Orders for long-lasting U.S. manufactured goods unexpectedly rose in April, but a drop in a measure of business capital spending plans could temper expectations for a sharp rebound in economic growth this quarter.

The Commerce Department said on Tuesday durable goods orders increased 0.8 percent as demand for defense capital goods surged and orders for fabricated metal products, transportation equipment and electrical equipment, appliances and components rose.

Durable goods range from toasters to aircraft and are meant to last three years or more. Orders advanced by a revised 3.6 percent in March. Economists had forecast orders falling 0.5 percent after a previously reported 2.5 percent rise in March.

"We are the same track as we were before, which is still a slow track. There is not a dramatic case for companies to expand capacity because they don’t think the economy will improve dramatically," said Mark Vitner, a senior economist at Wells Fargo Securities in Charlotte, North Caroline.

Non-defense capital goods orders excluding aircraft, a closely watched proxy for business spending plans, fell 1.2 percent after rising by a revised 4.7 percent in March, which was the largest gain since November.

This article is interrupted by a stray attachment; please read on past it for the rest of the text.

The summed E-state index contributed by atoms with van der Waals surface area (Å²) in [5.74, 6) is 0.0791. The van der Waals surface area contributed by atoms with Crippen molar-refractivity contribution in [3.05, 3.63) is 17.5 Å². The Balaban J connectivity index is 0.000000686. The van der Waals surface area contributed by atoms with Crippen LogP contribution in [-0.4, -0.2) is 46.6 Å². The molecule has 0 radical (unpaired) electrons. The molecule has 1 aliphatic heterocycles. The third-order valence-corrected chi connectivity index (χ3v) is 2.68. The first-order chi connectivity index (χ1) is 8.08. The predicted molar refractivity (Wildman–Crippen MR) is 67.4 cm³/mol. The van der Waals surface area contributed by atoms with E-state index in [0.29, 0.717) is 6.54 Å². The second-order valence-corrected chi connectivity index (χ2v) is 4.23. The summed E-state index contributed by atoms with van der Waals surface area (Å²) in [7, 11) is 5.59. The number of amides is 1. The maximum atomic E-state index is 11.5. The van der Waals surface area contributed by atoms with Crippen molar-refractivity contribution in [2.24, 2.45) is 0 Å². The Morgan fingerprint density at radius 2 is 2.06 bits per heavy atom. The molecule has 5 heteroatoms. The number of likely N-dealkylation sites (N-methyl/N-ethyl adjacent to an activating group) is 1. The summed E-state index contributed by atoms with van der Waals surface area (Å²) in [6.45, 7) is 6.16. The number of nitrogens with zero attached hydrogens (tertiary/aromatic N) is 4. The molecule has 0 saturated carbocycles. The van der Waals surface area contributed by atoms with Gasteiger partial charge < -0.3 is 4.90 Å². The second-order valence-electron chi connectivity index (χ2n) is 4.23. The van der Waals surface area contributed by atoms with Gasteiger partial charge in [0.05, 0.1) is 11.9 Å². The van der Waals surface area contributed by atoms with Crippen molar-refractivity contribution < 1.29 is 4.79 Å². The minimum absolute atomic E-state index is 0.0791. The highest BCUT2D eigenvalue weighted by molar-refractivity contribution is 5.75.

The so-called core capital goods orders had been previously reported to have risen 2.9 percent in March.

U.S. stock index futures slightly added to gains on the data, while prices for U.S. Treasury debt slipped. The dollar gained against the euro.

Separately, house prices continued to appreciate in March, which could hurt affordability. Rising house prices and high mortgage rates have undercut home sales.

The Standard & Poor's/Case Shiller gauge of house prices in 20 metropolitan areas increased 12.4 percent in March from a year ago.

The durable goods report could cause economists to trim expectations for a sharp rise in growth in the second quarter after the economy sputtered in the first three months of the year.

Core capital goods shipments fell 0.4 percent last month. Shipments of core capital goods are used to calculate equipment spending in the government's GDP measurement. They increased 2.1 percent in March.

While the durable goods report is volatile month-to-month, it added to weak industrial production data in suggesting some cooling in factory activity. The Institute for Supply Management's survey of national factory activity also showed a slowing in new order growth in April.

Business are placing fewer orders while working through a stockpile of goods amassed in the second half of 2013. Last month, durable goods inventories rose 0.1 percent after increasing 0.2 percent in March.

Orders for defense capital goods jumped 39.3 percent, the largest rise since December 2012. Transportation equipment rose even as bookings for civilian aircraft and automobiles fell.

Orders excluding transportation rose 0.1 percent after increasing 2.9 percent in March.

There were declines in orders for machinery, primary metals and computers and electronic products.